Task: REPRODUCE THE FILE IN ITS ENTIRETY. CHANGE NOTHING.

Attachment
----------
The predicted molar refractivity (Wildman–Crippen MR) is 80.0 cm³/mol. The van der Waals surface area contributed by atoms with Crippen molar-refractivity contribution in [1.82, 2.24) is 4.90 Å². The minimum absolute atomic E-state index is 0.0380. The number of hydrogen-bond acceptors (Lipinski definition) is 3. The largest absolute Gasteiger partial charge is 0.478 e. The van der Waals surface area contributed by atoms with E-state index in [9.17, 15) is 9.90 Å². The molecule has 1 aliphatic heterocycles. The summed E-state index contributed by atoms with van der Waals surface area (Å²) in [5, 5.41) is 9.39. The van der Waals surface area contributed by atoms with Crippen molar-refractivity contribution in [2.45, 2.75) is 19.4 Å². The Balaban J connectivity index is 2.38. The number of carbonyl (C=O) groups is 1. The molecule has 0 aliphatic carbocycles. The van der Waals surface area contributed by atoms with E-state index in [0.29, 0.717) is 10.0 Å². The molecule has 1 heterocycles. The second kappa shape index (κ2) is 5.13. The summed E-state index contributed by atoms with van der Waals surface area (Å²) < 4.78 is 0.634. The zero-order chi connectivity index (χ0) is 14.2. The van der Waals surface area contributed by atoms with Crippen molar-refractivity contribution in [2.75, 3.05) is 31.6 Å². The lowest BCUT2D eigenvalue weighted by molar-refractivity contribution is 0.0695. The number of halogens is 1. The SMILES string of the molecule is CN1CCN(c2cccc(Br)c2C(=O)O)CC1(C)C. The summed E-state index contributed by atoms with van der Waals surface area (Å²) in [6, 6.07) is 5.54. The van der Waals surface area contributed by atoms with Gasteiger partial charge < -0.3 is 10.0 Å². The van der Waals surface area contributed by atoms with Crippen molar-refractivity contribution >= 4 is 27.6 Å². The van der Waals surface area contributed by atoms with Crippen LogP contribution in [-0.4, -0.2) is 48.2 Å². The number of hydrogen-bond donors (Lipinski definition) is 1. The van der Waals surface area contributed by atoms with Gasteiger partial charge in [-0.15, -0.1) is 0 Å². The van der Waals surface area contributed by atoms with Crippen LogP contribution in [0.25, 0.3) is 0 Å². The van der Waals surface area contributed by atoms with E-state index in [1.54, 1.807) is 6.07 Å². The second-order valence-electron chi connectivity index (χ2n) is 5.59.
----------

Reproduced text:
The predicted molar refractivity (Wildman–Crippen MR) is 80.0 cm³/mol. The van der Waals surface area contributed by atoms with Crippen molar-refractivity contribution in [1.82, 2.24) is 4.90 Å². The minimum absolute atomic E-state index is 0.0380. The number of hydrogen-bond acceptors (Lipinski definition) is 3. The largest absolute Gasteiger partial charge is 0.478 e. The van der Waals surface area contributed by atoms with E-state index in [9.17, 15) is 9.90 Å². The molecule has 1 aliphatic heterocycles. The summed E-state index contributed by atoms with van der Waals surface area (Å²) in [5, 5.41) is 9.39. The van der Waals surface area contributed by atoms with Crippen molar-refractivity contribution in [2.45, 2.75) is 19.4 Å². The Balaban J connectivity index is 2.38. The number of carbonyl (C=O) groups is 1. The molecule has 0 aliphatic carbocycles. The van der Waals surface area contributed by atoms with E-state index in [0.29, 0.717) is 10.0 Å². The molecule has 1 heterocycles. The second kappa shape index (κ2) is 5.13. The summed E-state index contributed by atoms with van der Waals surface area (Å²) < 4.78 is 0.634. The zero-order chi connectivity index (χ0) is 14.2. The van der Waals surface area contributed by atoms with Crippen molar-refractivity contribution in [2.75, 3.05) is 31.6 Å². The lowest BCUT2D eigenvalue weighted by molar-refractivity contribution is 0.0695. The number of halogens is 1. The SMILES string of the molecule is CN1CCN(c2cccc(Br)c2C(=O)O)CC1(C)C. The summed E-state index contributed by atoms with van der Waals surface area (Å²) in [6, 6.07) is 5.54. The van der Waals surface area contributed by atoms with Gasteiger partial charge < -0.3 is 10.0 Å². The van der Waals surface area contributed by atoms with Crippen molar-refractivity contribution >= 4 is 27.6 Å². The van der Waals surface area contributed by atoms with Crippen LogP contribution in [-0.4, -0.2) is 48.2 Å². The number of hydrogen-bond donors (Lipinski definition) is 1. The van der Waals surface area contributed by atoms with Gasteiger partial charge in [-0.15, -0.1) is 0 Å². The van der Waals surface area contributed by atoms with Crippen LogP contribution in [0.25, 0.3) is 0 Å². The van der Waals surface area contributed by atoms with E-state index in [1.54, 1.807) is 6.07 Å². The second-order valence-electron chi connectivity index (χ2n) is 5.59.